So what does ‘Safe Passing Distance’ mean anyway?

September 1, 2016

Minimum safe passing distance
The ‘minimum safe passing distance’ refers to the space that vehicles must maintain when overtaking or passing a cyclist. But what is considered a ‘safe distance’ and is it sufficient? Although we are sure we all agree that there should be a safe distance; exact rules, legislation, and definitions differ per country or state.

Rules and Regulations
Legislation and regulations differ from country to country and sometimes from state to state. Here is an overview of the different rules and definitions practiced in America, Australia and parts of the United Kingdom.

America
27 states in America practice a 3-feet safe passing distance, while 10 states operate on an unspecified safe passing distance rule, much like England. This means that the driver gives the cyclist as much space as he or she deems a ‘safe passing’ distance. Pennsylvania operate on a 4-feet minimum safe passing distance, North Carolina has a 2-feet passing distance while the remaining 11 states do not have laws or rules for passing motorcyclists and cyclists safely.

UK
Rules 163, 211, 212 and 213 set out the precautions that drivers and cyclists should take when passing each other on the roads. These include looking both ways, not getting ‘too close’, using your mirrors, signaling appropriately and staying in your lane. There is no reference to a specific distance that is to be maintained between passing cars and cyclists or motorcyclists.

Australia
Australian Capital Territory: Currently on a two year trial of the ‘metre matters’ rule that requires drivers to provide a minimum distance of one metre when overtaking a cyclist in speed zones at or below 60km/h and 1.5 metres in speed zones above 60km/h. The trial started on the 1st of November in 2015.

Tasmania: Maintain at least one metre in speed zones up to 60km/h and 1.5 metres in zones above 60km/h from bike riders. It is important to keep a safe distance when passing a bike rider and it is legal to cross centre lines when safe to do so. – Road Safety Advisory Council

New South Wales: Drivers will need to give bicycle riders at least 1 metre of space when passing. – NSW Centre for Road Safety

Northern Territory: Keep a safe distance and leave at least 1m when overtaking cyclists if travelling under 60km/h. Leave at least 2m if travelling more than 70km/h. – Northern Territory Government

Victoria: Under investigation and a Bill is being considered. – Parliament of Victoria

South Australia: Drivers are required to give a minimum of one metre when passing a cyclist where the speed limit is 60 km/h or less or 1.5 metres where the speed limit is over 60 km/h. – Government of Sout Australia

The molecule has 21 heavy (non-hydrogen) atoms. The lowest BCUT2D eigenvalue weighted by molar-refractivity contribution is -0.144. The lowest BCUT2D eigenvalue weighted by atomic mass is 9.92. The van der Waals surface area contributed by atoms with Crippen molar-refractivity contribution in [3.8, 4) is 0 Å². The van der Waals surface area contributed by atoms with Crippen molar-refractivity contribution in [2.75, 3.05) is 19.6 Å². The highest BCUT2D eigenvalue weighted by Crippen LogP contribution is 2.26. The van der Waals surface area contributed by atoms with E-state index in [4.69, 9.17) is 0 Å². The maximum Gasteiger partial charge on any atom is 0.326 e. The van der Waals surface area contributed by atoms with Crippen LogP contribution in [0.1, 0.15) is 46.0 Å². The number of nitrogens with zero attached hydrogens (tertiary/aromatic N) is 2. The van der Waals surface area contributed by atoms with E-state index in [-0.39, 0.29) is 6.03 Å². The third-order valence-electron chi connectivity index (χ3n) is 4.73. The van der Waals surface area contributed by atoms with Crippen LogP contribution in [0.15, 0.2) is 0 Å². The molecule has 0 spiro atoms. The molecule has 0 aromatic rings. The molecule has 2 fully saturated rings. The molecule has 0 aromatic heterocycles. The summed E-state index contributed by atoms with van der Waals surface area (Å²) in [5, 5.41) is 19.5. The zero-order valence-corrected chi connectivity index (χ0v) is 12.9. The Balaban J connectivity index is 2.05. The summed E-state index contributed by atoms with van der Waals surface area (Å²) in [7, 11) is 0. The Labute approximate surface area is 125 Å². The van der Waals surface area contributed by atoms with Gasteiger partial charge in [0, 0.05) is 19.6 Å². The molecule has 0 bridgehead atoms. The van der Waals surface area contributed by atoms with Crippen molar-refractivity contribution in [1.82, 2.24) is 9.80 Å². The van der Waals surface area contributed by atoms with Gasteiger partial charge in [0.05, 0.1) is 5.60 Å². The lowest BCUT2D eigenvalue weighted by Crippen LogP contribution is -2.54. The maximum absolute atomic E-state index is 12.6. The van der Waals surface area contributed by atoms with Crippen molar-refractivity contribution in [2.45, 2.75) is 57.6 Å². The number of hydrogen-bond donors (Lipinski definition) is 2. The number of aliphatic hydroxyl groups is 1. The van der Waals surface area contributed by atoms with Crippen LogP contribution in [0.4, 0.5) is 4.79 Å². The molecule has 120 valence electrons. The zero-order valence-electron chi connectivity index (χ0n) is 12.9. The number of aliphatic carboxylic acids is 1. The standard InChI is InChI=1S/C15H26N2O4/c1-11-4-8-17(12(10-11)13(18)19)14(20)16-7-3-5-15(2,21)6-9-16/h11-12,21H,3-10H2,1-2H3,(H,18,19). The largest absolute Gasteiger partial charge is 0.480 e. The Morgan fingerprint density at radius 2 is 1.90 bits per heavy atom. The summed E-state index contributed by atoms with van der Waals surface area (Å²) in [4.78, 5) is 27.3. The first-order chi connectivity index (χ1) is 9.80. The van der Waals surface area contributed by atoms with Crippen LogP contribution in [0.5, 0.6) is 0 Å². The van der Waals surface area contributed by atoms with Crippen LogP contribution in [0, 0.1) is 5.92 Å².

Western Australia: Motorists must keep a safe distance from cyclists when overtaking (it is advised to provide at least one metre clearance from the side of your vehicle. If it is not possible to overtake with one metre clearance, slow down and do not overtake until it safe to do so). – Road Safety Commission WA

Queensland: Motorists must stay wider of bicycle riders by giving a minimum of: 1m when passing a bicycle rider in a 60km/h or less speed zone or 1.5m where the speed limit is over 60km/h. – Queensland Government

 

On occassion, a little more space would be nice

We all want space when using public roads, but we have to make sure that we give it to others too. Every road user is obliged to know the regulations. However, with safe passing distance practices, it seems many are unaware of the exact regulation and the ‘scare factor’ (and danger!) that cyclists experience when safe passing distances are not adhered to. Every week our cameras catch incidents and unnecessary behavior. The video below is just a snapshot of some of the close calls that have been sent to us.

Sharing (the road) is caring
Help raise awareness for safe passing distance by getting involved. Find local community movements in your area that are raising awareness and see how you can help them or how you can get involved. Keep up to date with any new laws or current regulations with national bicycling safety organizations- such as The League of American Bicyclists and connect with organizations such as People for Bikes or Safe Routes to School.

As a cyclist, also take care that you are aware of your own road use and behavior. Make sure that you adhere to all of rules and regulations of the cycle paths and any roads you may ride on, signal clearly and appropriately, ride with care and be aware of your surroundings.

We can only create a safe environment if we all share the road together and take each other into consideration.

Do you live outside of the USA, Australia or the UK? What are your safe passing distance rules? Let us know what they are in the comments below.